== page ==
Vodafone considers selling masts to reduce debt
Incoming CEO intent on tackling €31bn debt
Vodafone said it would shed 1,700 jobs across shared service centres in Egypt, India and Romania this financial year.
The incoming chief executive of Vodafone has said he is considering a sale of tens of thousands of mobile masts to reduce the company’s €31billion debt pile, if the right deal can be struck.
Nick Read, chief executive designate until he takes over from Vittorio Colao next month, detailed plans at a Goldman Sachs conference in New York to shake up the business. This comes after a recent trading update that provided investors with a uninspiring outlook for the rest of this financial year because of steep competition in its Italian and Spanish markets.
The telecoms company has 110,000 towers across Europe – about 55,000 of which are directly controlled – but has been resistant to a disposal under Mr Colao. Barclays has calculated that Vodafone’s European towers could be worth €12 billion.
Mr Read sought to address concerns over Vodafone’s €31 billion net debt and the sustainability of its dividend payments in the wake of its €18 billion takeover of Liberty Global’s German and eastern European operations. He argued that improving earnings performance and asset sales would help reduce borrowings.
“Towers are also a consideration,” he said, adding that Vodafone would be “pursuing” the strategy although there was “nothing today” to announce.
Mr Read also said the company would shed 1,700 jobs across shared service centres in Egypt, India and Romania this financial year, roughly 8 per cent of the workforce in that side of the business. The cuts are part of a wider drive to strip €8 billion of costs from the business as more back-office functions are taken over by “robots”, according to Mr Read, with customer service, technology and operations set to be overhauled.
The company will detail more of its plans in November when it reports results as Mr Read tries to improve confidence in the company’s strategy. “When you look at our share price the glass is half empty,” he said.
Vodafone’s share price has fallen by a fifth over the past year. The weak stock price has opened the door to activist shareholder Elliott Advisors, which has bought shares in the company and, according to one person with direct knowledge of the situation, could push for Vodafone to sell off its mobile masts.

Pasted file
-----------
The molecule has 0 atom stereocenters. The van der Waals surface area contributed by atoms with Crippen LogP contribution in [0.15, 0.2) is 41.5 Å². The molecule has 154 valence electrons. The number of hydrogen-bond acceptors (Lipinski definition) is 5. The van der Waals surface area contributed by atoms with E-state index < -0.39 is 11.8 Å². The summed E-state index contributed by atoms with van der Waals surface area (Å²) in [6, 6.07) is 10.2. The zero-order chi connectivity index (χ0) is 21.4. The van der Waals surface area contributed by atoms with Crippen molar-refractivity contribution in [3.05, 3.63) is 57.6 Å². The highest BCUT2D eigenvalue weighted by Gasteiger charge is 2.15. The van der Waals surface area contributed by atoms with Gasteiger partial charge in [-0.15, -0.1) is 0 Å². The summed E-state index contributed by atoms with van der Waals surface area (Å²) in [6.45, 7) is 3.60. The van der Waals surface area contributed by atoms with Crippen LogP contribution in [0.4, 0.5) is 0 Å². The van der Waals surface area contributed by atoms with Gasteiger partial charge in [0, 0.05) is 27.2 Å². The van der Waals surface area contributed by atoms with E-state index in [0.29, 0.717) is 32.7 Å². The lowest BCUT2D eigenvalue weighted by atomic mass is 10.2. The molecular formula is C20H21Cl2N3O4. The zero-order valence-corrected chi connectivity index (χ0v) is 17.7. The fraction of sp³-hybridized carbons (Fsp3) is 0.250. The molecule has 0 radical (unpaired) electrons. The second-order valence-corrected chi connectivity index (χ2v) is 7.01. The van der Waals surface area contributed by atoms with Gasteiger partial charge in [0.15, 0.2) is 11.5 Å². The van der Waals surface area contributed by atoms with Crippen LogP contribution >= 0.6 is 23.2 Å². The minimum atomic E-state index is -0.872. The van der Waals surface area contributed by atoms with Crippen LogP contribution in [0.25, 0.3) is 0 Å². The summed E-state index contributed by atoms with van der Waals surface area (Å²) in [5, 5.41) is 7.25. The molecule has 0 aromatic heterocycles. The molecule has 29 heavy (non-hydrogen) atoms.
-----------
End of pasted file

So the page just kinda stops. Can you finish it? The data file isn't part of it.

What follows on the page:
Mr Read is a company veteran, having led Vodafone’s UK and then emerging markets operations before being promoted to chief financial officer. That experience included the formation of the Indus Towers joint venture in India, where he spent many years on the board and learnt how to best structure a separation of masts from the active parts of the network.
Mr Read said he had been looking at how to balance Vodafone’s strategic network needs against the efficiency gains of offloading its masts on to a specialist company.
He argued that there has been a shift in the tower industry where private equity-backed specialists and independent group including Cellnex have bought thousands of masts from struggling telecom groups. He argued that potential buyers had become more flexible and “more open to different formulas”, which could include joint ventures rather than disposals.
Deutsche Telekom has also been linked with a potential disposal of its towers, while companies including Sunrise in Switzerland and Altice in Portugal have already struck deals. European operators have been slower than other markets, notably Africa and the US, to sell off their masts to create value and focus on the active parts of their networks.
Mr Read said a float of its New Zealand business would likely take place in 2019 as Vodafone continues to tidy up its global operations. It has merged with rivals in India and Australia in the past year but smaller deals in New Zealand and Malta have collapsed.
– Copyright The Financial Times Limited 2018